I’m writing this column on the day of the Virginia Tech national tragedy. Several student witnesses testified that they didn’t hear the initial gunshots and warnings because they were listening to their iPods or music players. It brought to mind a thought I’ve had for the last five years, and I’m sure I’m far from alone with the concern. We need a pervasive EWS (early warning system) that can override any and all multi-media sources.
July 11, 2007 – Jim Loftus writes: Virginia Tech shooting also signals need for preempting violent threats.
Universities use a circling the wagons strategy when it comes to campus safety. The focus is on protection of students from violence or crime originating outside the campus community. University police, escorts and shuttle services provide students safe passage. Web pages designed for parents stress student safety in terms of keeping students in a secured, criminal-free environment.
The inherent vulnerability in this approach is the Insider Threat. With a menace inside a secure perimeter, security services can not only fail to recognize a danger, but unintentionally provide a cluster of better targets for an aggressor.
But this Insider Threat existing in the campus community is not invisible. There’s interaction between the threat and the campus, assassin and his potential victim, whether it be Jeanne Clery or the entire student body.
Assassins, spree killers, school shooters, psychos – whatever one chooses to name them – are all human. Not only are they human, but they are somewhat similar to each other. Similar traits. Similar MO’s. Similar obsessions. Similar behaviors.
– Catcher in the Rye…as an example with assassins. It’s like a prop now. Going to kill someone famous? Note to Self: Get a copy of Salinger’s book.
– Single-spaced letters. When a disgruntled worker begins to deteriorate – maybe becomes a little more desperate, a little more precariously perched on the edge – he has no time for things like paragraphs and spacing. His mind, writing whatever communication he is composing, moves too fast to be slowed down by compositional organization.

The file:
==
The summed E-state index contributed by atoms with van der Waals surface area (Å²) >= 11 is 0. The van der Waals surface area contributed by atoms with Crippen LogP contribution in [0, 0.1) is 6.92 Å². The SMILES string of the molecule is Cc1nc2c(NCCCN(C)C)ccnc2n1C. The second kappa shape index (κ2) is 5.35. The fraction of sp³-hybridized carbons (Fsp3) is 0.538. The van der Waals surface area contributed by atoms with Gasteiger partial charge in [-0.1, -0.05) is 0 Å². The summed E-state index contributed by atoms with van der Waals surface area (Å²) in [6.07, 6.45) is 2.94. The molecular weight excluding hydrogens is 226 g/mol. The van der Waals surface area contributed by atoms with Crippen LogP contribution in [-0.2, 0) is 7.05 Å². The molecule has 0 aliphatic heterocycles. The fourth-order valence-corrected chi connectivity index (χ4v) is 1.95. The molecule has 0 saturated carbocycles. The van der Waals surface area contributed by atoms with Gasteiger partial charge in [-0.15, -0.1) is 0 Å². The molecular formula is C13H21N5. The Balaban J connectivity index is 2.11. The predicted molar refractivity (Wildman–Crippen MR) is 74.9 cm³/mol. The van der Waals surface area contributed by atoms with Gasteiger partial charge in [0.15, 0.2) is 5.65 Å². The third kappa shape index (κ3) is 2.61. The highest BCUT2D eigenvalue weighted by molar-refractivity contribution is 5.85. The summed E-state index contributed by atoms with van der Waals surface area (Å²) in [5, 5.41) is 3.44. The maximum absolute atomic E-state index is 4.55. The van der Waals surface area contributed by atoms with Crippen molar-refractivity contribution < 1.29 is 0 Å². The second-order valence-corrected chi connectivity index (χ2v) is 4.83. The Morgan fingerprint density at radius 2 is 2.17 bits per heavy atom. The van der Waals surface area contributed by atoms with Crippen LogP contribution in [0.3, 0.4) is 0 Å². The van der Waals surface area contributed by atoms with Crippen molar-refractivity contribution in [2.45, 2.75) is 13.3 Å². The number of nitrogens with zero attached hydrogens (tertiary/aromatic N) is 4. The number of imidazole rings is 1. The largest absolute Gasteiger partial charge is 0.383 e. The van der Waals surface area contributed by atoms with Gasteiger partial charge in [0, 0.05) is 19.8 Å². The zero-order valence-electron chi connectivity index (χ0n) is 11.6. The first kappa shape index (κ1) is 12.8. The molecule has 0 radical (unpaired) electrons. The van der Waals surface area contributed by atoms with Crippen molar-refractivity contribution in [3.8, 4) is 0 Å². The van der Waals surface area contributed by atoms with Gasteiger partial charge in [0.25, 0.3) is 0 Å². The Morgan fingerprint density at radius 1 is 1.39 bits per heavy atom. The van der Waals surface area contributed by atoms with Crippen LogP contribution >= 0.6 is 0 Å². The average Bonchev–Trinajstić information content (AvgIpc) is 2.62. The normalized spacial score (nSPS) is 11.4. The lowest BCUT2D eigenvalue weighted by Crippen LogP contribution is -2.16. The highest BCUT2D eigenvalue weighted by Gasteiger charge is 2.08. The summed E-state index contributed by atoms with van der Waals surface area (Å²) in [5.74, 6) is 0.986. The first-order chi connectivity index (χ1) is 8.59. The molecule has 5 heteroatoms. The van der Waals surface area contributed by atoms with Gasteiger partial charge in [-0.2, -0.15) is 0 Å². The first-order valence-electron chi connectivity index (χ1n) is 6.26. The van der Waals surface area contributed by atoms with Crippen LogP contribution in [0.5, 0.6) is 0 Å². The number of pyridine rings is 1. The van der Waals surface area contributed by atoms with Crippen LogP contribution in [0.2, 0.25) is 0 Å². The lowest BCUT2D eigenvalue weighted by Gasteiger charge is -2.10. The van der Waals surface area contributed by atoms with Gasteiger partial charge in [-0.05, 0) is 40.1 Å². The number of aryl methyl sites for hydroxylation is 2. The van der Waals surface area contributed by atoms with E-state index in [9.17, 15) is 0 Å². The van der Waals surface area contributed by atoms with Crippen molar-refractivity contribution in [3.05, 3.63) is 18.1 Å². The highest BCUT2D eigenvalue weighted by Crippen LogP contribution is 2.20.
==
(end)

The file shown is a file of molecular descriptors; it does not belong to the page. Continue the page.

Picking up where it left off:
– Leakage. The new term for the trace evidence people like Eric and Dylan and Cho leave in their wake. They leak fear and hatred and loneliness and destruction and menace. The kind of person who can extinguish all the light and smiles in a room simply by walking in the door.
While no one can interrogate every person who buys a copy of Catcher in the Rye. Every single-spaced letter is not written by a madman. Fortunately, checking for leakage is legal, responsible and feasible. 
For the most part, a routine sweep for trace evidence, or leakage, is a matter of using the resources of a university which are nearly all in place, and already funded. The information is probably recorded. The problem is that information without analysis is meaningless, literally just more paperwork.
Threat analysis turns information into intelligence. Good intelligence can lead to prediction, prevention and intervention.
 Other less-than-credible campus safety proposals include: Deputizing and arming the faculty, under consideration by the Nevada board of regents; arming the students, as proposed by the South Carolina legislature; and “quick access” to body armor as proposed to the University of Oklahoma.